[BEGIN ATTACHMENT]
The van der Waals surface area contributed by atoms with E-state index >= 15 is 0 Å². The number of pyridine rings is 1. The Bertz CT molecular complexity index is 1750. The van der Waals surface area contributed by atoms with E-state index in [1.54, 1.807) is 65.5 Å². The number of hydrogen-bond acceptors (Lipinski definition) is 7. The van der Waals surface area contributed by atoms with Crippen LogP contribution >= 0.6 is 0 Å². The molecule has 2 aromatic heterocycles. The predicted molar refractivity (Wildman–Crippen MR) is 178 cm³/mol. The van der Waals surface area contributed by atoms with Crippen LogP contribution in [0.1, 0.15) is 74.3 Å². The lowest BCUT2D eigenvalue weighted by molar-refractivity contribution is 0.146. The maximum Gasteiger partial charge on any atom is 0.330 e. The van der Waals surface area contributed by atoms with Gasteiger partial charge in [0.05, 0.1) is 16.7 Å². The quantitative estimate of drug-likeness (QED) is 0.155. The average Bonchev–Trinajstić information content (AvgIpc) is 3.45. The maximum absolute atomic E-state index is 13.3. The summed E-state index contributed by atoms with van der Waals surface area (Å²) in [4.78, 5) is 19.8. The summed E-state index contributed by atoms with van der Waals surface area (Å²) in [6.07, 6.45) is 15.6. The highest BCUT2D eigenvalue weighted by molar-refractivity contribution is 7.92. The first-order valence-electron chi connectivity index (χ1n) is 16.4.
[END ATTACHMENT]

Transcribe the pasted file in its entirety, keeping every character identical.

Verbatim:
The van der Waals surface area contributed by atoms with E-state index >= 15 is 0 Å². The number of pyridine rings is 1. The Bertz CT molecular complexity index is 1750. The van der Waals surface area contributed by atoms with E-state index in [1.54, 1.807) is 65.5 Å². The number of hydrogen-bond acceptors (Lipinski definition) is 7. The van der Waals surface area contributed by atoms with Crippen LogP contribution >= 0.6 is 0 Å². The molecule has 2 aromatic heterocycles. The predicted molar refractivity (Wildman–Crippen MR) is 178 cm³/mol. The van der Waals surface area contributed by atoms with Crippen LogP contribution in [0.1, 0.15) is 74.3 Å². The lowest BCUT2D eigenvalue weighted by molar-refractivity contribution is 0.146. The maximum Gasteiger partial charge on any atom is 0.330 e. The van der Waals surface area contributed by atoms with Gasteiger partial charge in [0.05, 0.1) is 16.7 Å². The quantitative estimate of drug-likeness (QED) is 0.155. The average Bonchev–Trinajstić information content (AvgIpc) is 3.45. The maximum absolute atomic E-state index is 13.3. The summed E-state index contributed by atoms with van der Waals surface area (Å²) in [4.78, 5) is 19.8. The summed E-state index contributed by atoms with van der Waals surface area (Å²) in [6.07, 6.45) is 15.6. The highest BCUT2D eigenvalue weighted by molar-refractivity contribution is 7.92. The first-order valence-electron chi connectivity index (χ1n) is 16.4.